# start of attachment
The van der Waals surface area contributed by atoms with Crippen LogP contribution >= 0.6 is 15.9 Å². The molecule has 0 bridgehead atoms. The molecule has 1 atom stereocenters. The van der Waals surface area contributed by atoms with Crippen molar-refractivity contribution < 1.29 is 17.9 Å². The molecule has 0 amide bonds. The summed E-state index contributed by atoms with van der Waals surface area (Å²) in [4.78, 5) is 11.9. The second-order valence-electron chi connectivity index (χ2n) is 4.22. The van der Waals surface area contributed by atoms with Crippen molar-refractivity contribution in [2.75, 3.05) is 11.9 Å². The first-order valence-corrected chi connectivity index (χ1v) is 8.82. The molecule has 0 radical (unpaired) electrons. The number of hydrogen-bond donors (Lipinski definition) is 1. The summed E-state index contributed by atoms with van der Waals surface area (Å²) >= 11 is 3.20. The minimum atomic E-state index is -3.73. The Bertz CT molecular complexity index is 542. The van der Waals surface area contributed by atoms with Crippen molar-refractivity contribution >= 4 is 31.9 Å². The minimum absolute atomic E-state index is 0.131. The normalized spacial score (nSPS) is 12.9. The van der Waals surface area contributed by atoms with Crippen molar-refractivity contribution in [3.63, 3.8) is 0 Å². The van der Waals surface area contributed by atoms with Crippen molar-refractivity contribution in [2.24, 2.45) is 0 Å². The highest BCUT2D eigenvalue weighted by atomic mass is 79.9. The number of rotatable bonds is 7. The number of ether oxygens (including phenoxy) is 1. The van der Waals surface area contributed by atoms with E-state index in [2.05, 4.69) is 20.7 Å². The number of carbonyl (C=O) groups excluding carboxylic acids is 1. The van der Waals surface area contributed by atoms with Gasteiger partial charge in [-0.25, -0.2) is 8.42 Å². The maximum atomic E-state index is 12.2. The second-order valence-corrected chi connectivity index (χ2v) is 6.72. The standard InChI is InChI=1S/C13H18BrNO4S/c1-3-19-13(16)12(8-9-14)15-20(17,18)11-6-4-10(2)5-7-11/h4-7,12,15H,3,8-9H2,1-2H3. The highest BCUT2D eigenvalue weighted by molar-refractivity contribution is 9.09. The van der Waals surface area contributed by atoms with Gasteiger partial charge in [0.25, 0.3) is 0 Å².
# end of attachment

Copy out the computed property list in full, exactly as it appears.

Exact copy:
The van der Waals surface area contributed by atoms with Crippen LogP contribution >= 0.6 is 15.9 Å². The molecule has 0 bridgehead atoms. The molecule has 1 atom stereocenters. The van der Waals surface area contributed by atoms with Crippen molar-refractivity contribution < 1.29 is 17.9 Å². The molecule has 0 amide bonds. The summed E-state index contributed by atoms with van der Waals surface area (Å²) in [4.78, 5) is 11.9. The second-order valence-electron chi connectivity index (χ2n) is 4.22. The van der Waals surface area contributed by atoms with Crippen molar-refractivity contribution in [2.75, 3.05) is 11.9 Å². The first-order valence-corrected chi connectivity index (χ1v) is 8.82. The molecule has 0 radical (unpaired) electrons. The number of hydrogen-bond donors (Lipinski definition) is 1. The summed E-state index contributed by atoms with van der Waals surface area (Å²) >= 11 is 3.20. The minimum atomic E-state index is -3.73. The Bertz CT molecular complexity index is 542. The van der Waals surface area contributed by atoms with Crippen molar-refractivity contribution >= 4 is 31.9 Å². The minimum absolute atomic E-state index is 0.131. The normalized spacial score (nSPS) is 12.9. The van der Waals surface area contributed by atoms with Crippen molar-refractivity contribution in [3.63, 3.8) is 0 Å². The van der Waals surface area contributed by atoms with Crippen molar-refractivity contribution in [2.24, 2.45) is 0 Å². The highest BCUT2D eigenvalue weighted by atomic mass is 79.9. The number of rotatable bonds is 7. The number of ether oxygens (including phenoxy) is 1. The van der Waals surface area contributed by atoms with E-state index in [2.05, 4.69) is 20.7 Å². The number of carbonyl (C=O) groups excluding carboxylic acids is 1. The van der Waals surface area contributed by atoms with Gasteiger partial charge in [-0.25, -0.2) is 8.42 Å². The maximum atomic E-state index is 12.2. The second-order valence-corrected chi connectivity index (χ2v) is 6.72. The standard InChI is InChI=1S/C13H18BrNO4S/c1-3-19-13(16)12(8-9-14)15-20(17,18)11-6-4-10(2)5-7-11/h4-7,12,15H,3,8-9H2,1-2H3. The highest BCUT2D eigenvalue weighted by molar-refractivity contribution is 9.09. The van der Waals surface area contributed by atoms with Gasteiger partial charge in [0.25, 0.3) is 0 Å².